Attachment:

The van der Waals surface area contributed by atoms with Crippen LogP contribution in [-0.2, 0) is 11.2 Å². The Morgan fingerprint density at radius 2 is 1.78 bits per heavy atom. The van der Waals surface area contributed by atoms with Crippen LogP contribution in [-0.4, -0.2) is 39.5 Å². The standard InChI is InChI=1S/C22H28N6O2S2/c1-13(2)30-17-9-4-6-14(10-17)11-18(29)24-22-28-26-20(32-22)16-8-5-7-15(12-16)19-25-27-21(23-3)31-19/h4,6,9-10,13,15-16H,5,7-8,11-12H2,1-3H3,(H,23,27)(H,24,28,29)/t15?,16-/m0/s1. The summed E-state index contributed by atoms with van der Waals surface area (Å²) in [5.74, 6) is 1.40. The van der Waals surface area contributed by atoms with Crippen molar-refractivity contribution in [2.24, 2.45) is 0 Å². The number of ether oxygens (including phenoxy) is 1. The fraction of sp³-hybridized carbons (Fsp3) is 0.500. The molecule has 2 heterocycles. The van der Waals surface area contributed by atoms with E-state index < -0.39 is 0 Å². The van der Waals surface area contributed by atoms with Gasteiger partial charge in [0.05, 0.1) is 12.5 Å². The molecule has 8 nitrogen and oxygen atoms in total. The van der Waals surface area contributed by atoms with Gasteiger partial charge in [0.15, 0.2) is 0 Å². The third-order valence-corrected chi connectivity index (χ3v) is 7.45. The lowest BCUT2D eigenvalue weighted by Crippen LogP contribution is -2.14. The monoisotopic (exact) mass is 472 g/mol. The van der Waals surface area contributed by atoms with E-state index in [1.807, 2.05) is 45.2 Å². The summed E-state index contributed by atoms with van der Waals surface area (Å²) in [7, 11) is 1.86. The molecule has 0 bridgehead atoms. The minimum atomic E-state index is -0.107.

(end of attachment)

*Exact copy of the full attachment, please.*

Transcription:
The van der Waals surface area contributed by atoms with Crippen LogP contribution in [-0.2, 0) is 11.2 Å². The Morgan fingerprint density at radius 2 is 1.78 bits per heavy atom. The van der Waals surface area contributed by atoms with Crippen LogP contribution in [-0.4, -0.2) is 39.5 Å². The standard InChI is InChI=1S/C22H28N6O2S2/c1-13(2)30-17-9-4-6-14(10-17)11-18(29)24-22-28-26-20(32-22)16-8-5-7-15(12-16)19-25-27-21(23-3)31-19/h4,6,9-10,13,15-16H,5,7-8,11-12H2,1-3H3,(H,23,27)(H,24,28,29)/t15?,16-/m0/s1. The summed E-state index contributed by atoms with van der Waals surface area (Å²) in [5.74, 6) is 1.40. The van der Waals surface area contributed by atoms with Crippen molar-refractivity contribution in [2.24, 2.45) is 0 Å². The number of ether oxygens (including phenoxy) is 1. The fraction of sp³-hybridized carbons (Fsp3) is 0.500. The molecule has 2 heterocycles. The van der Waals surface area contributed by atoms with E-state index < -0.39 is 0 Å². The van der Waals surface area contributed by atoms with Gasteiger partial charge in [0.05, 0.1) is 12.5 Å². The molecule has 8 nitrogen and oxygen atoms in total. The van der Waals surface area contributed by atoms with Gasteiger partial charge in [0.15, 0.2) is 0 Å². The third-order valence-corrected chi connectivity index (χ3v) is 7.45. The lowest BCUT2D eigenvalue weighted by Crippen LogP contribution is -2.14. The monoisotopic (exact) mass is 472 g/mol. The van der Waals surface area contributed by atoms with E-state index in [1.807, 2.05) is 45.2 Å². The summed E-state index contributed by atoms with van der Waals surface area (Å²) in [7, 11) is 1.86. The molecule has 0 bridgehead atoms. The minimum atomic E-state index is -0.107.